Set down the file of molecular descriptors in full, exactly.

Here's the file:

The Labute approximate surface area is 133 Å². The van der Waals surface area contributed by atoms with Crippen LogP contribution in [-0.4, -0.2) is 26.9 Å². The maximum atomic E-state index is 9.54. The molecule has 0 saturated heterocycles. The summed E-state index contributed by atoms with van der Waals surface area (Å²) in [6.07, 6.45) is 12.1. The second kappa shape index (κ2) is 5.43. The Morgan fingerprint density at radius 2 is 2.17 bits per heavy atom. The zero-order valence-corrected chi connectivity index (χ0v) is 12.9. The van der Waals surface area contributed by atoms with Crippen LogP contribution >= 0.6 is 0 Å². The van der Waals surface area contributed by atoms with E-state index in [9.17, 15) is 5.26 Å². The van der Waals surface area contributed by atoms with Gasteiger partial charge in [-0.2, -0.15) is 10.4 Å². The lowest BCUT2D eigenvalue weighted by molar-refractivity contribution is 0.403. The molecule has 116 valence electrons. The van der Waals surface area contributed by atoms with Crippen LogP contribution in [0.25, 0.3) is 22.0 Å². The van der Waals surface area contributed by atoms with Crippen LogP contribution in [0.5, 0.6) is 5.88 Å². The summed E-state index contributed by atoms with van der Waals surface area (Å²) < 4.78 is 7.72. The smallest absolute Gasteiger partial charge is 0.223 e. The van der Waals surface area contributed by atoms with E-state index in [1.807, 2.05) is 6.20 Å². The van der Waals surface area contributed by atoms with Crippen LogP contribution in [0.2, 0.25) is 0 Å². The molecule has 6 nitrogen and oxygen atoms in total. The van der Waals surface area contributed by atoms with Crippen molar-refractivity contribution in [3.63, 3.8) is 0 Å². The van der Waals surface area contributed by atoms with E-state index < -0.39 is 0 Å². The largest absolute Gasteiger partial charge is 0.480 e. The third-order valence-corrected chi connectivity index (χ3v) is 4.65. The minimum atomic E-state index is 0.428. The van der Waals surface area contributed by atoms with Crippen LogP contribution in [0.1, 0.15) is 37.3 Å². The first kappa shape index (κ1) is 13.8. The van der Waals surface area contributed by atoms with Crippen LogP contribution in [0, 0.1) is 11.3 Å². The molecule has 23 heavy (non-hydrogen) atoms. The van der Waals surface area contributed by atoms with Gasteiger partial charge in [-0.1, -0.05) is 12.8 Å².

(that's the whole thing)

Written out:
The Labute approximate surface area is 133 Å². The van der Waals surface area contributed by atoms with Crippen LogP contribution in [-0.4, -0.2) is 26.9 Å². The maximum atomic E-state index is 9.54. The molecule has 0 saturated heterocycles. The summed E-state index contributed by atoms with van der Waals surface area (Å²) in [6.07, 6.45) is 12.1. The second kappa shape index (κ2) is 5.43. The Morgan fingerprint density at radius 2 is 2.17 bits per heavy atom. The zero-order valence-corrected chi connectivity index (χ0v) is 12.9. The van der Waals surface area contributed by atoms with Crippen LogP contribution >= 0.6 is 0 Å². The van der Waals surface area contributed by atoms with E-state index in [9.17, 15) is 5.26 Å². The van der Waals surface area contributed by atoms with Gasteiger partial charge in [-0.2, -0.15) is 10.4 Å². The lowest BCUT2D eigenvalue weighted by molar-refractivity contribution is 0.403. The molecule has 116 valence electrons. The van der Waals surface area contributed by atoms with Crippen LogP contribution in [0.25, 0.3) is 22.0 Å². The van der Waals surface area contributed by atoms with Crippen LogP contribution in [0.5, 0.6) is 5.88 Å². The summed E-state index contributed by atoms with van der Waals surface area (Å²) < 4.78 is 7.72. The smallest absolute Gasteiger partial charge is 0.223 e. The van der Waals surface area contributed by atoms with E-state index in [1.807, 2.05) is 6.20 Å². The van der Waals surface area contributed by atoms with Crippen LogP contribution in [0.2, 0.25) is 0 Å². The molecule has 6 nitrogen and oxygen atoms in total. The van der Waals surface area contributed by atoms with Crippen molar-refractivity contribution in [3.63, 3.8) is 0 Å². The van der Waals surface area contributed by atoms with E-state index < -0.39 is 0 Å². The largest absolute Gasteiger partial charge is 0.480 e. The third-order valence-corrected chi connectivity index (χ3v) is 4.65. The minimum atomic E-state index is 0.428. The van der Waals surface area contributed by atoms with Crippen LogP contribution in [0.1, 0.15) is 37.3 Å². The first kappa shape index (κ1) is 13.8. The van der Waals surface area contributed by atoms with Crippen LogP contribution in [0, 0.1) is 11.3 Å². The molecule has 23 heavy (non-hydrogen) atoms. The van der Waals surface area contributed by atoms with Gasteiger partial charge in [-0.1, -0.05) is 12.8 Å².